Henry James was born on April 15th 1843 in New York. He was the brother of the philosopher and psychologist William James. He spent a great deal of his life in Europe, especially England. He is best known for his cosmopolitan and often haunting portraits of European and American life. His most famous fictional works include The Portrait of a Lady (1881), What Maisie Knew (1897), The Turn of the Screw (1898), The Wings of the Dove (1902), The Ambassadors (1903) and The Golden Bowl (1904). He also wrote literary criticism, most famously The Art of the Fiction (1884). He died on February 28th 1916.
Christopher Ricks is Professor of the Humanities at Boston University, where he has taught since 1986, and Co-Director of the Editorial Institute. He was formerly King Edward VII Professor of English Literature at the University of Cambridge. He has written books on Milton, Tennyson, Keats, Eliot, Beckett and Bob Dylan, and he has edited the poems of Tennyson, the early uncollected poems of Eliot, the selected poems of James Henry, and the poems of Samuel Menashe, as well as two anthologies.
What Maisie Knew is Henry James's damning portrait of adultery, jealousy and possession on the decadent fringe of English upper-class society. This Penguin Classics edition is edited with an introduction and notes by Christopher Ricks.
After her parents' bitter divorce, young Maisie Farange finds herself turned into a 'little feathered shuttlecock' to be swatted back and forth by her selfish mother, Ida, and her vain father, Beale, who value her only as a means of provoking one another. When both take lovers and remarry, Maisie - solitary, observant and wise beyond her years - is drawn into an entangled adult world of intrigue and sexual betrayal, until she is at last able to cooperate in choosing her own future. As time conquers innocence, Henry James masterfully portrays Maisie's consciousness developing from simple childlike 'wonder' to a rich, morally-scrupulous adult mind.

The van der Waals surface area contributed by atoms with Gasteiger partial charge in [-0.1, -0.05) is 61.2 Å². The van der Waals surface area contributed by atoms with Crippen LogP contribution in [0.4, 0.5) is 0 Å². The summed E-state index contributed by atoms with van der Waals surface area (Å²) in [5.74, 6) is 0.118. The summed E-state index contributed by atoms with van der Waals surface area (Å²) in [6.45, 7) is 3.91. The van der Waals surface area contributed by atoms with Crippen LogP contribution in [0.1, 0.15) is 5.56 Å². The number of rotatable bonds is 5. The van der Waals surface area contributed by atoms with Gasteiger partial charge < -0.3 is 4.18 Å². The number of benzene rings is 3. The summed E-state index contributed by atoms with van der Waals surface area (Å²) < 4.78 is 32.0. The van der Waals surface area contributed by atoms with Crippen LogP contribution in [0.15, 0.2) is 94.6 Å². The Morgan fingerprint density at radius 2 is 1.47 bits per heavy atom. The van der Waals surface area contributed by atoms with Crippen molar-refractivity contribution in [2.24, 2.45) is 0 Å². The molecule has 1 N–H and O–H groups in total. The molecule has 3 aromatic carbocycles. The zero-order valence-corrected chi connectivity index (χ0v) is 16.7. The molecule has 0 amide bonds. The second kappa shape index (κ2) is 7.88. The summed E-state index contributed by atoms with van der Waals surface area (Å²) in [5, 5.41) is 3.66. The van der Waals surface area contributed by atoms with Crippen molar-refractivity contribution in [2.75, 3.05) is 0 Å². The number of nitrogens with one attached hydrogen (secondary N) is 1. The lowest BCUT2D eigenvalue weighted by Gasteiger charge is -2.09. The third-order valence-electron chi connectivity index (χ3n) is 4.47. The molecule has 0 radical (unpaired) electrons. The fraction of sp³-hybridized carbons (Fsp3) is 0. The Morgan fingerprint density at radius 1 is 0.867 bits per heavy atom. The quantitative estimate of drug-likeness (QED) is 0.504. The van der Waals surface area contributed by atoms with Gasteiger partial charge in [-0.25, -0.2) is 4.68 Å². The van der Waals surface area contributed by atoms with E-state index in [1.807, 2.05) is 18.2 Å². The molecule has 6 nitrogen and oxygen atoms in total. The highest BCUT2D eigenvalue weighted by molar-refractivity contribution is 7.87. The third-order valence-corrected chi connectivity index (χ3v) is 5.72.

This edition of What Maisie Knew includes a chronology, suggested further reading, three contemporary reviews, Henry James's own commentaries on the work, and an introduction that examines how children figured in his predecessors' novels, and how war is waged between the sexes in What Maisie Knew.
Henry James (1843-1916) son of a prominent theologian, and brother to the philosopher William James, was one of the most celebrated novelists of the fin-de-siècle. In addition to many short stories, plays, books of criticism, biography and autobiography, and much travel writing, he wrote some twenty novels.
His novella 'Daisy Miller' (1878) established him as a literary figure on both sides of the Atlantic, and his other novels in Penguin Classics include Washington Square (1880), The Portrait of a Lady (1881), The Awkward Age (1899), The Wings of the Dove (1902), The Ambassadors (1903) and The Golden Bowl (1904)
If you enjoyed What Maisie Knew, you might like Virginia Woolf's Mrs Dalloway, also available in Penguin Classics.
'Embodies everything that James excelled at in fiction'
|Title:||What Maisie Knew|
|Author:||Henry JamesChristopher Ricks|